Antoine de Saint-Exepury, |
Le Petit Prince
(Harcourt Brace, 1943)
Le Petit Prince is a wonderful story of a pilot and the prince he meets in the middle of a desert. Of how the pilot, as a grown-up, interacts with the prince, who is very much a child. Of how the two get to know each other as the prince tells the story of his trip to Earth and the people he met along the way.
The prince has journeyed to Earth from an asteroid in space. He tells the pilot of his journey, of the people he meets (like a dedicated lamplighter on an asteroid where night and day last for but moments) and what he sees. The prince also tells the pilot about his asteroid, and what he does to take care of it, and how sometimes when he is sad he watches the sunset and then watches it again for as many times as he needs to cheer up.
The story continues from there to tell of the journey the prince and the pilot make to find a well. It tells of the prince's departure from this planet to go home to his asteroid and his rose. And it ends with a very simple request to the reader.
And it is more than that. Le Petit Prince is not just a children's story. It is a story written for anyone and everyone who is not a grown-up. But what, then, is a grown-up? At the simplest level, a grown-up is a person who is mainly concerned with numbers. Maybe it is simpler to define who is not a grown-up.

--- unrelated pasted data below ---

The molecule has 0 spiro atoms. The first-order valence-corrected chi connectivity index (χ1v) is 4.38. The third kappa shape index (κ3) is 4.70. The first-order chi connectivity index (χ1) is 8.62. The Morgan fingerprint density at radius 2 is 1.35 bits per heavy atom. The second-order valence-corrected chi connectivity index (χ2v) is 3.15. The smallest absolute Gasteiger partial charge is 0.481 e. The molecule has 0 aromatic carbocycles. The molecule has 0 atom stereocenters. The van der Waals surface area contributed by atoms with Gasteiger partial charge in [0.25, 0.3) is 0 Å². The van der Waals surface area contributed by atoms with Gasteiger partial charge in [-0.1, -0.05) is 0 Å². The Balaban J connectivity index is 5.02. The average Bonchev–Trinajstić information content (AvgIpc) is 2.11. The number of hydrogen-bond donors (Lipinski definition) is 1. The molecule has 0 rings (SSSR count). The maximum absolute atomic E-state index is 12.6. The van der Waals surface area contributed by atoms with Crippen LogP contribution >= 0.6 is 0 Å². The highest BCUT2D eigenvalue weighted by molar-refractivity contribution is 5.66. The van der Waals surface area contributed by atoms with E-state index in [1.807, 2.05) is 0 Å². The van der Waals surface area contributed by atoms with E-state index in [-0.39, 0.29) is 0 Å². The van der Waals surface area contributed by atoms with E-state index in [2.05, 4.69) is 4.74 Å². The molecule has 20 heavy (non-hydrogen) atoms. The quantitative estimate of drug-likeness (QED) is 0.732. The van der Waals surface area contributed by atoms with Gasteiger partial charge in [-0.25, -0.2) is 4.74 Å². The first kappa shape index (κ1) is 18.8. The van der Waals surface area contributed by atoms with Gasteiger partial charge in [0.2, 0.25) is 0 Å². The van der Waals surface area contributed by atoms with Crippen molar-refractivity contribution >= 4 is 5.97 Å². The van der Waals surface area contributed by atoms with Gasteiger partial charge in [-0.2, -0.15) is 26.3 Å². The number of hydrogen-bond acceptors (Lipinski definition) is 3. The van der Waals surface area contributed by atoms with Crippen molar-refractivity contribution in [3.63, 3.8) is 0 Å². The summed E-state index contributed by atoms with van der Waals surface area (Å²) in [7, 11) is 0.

One is not a grown-up if, having saved five minutes in a day due to a pill that replaces the need to drink water, one takes that time to walk slowly to a fountain and drink from it anyway. (Although this example means more to someone who has already read the book, it still gives a hint at how Antoine de Saint-Exepury perceives someone who is not grown up.) And even if you don't think that way -- the book just might surprise you.
Le Petit Prince has much to say on things of true importance -- on friendship and on meaning, on love and on farewells, and the importance of "roses." There is magic in this book. It is in a fox who helps the prince find the uniqueness of a rose. It is in an asp, and its parting gift to the prince. It is in the prince himself, and his many, many sunsets -- and in his parting gift to the pilot.
This book was written for children and people who are not grown-ups. It tells the story of a prince who visits out planet for a while, and his journey here and his departure. It tells about things that matter, weaving the themes together deftly for a beautiful story. And it shows a lot about friendship and love. If you let it, it just might change how you see things, even if only a little.
Read it and let its beauty touch you.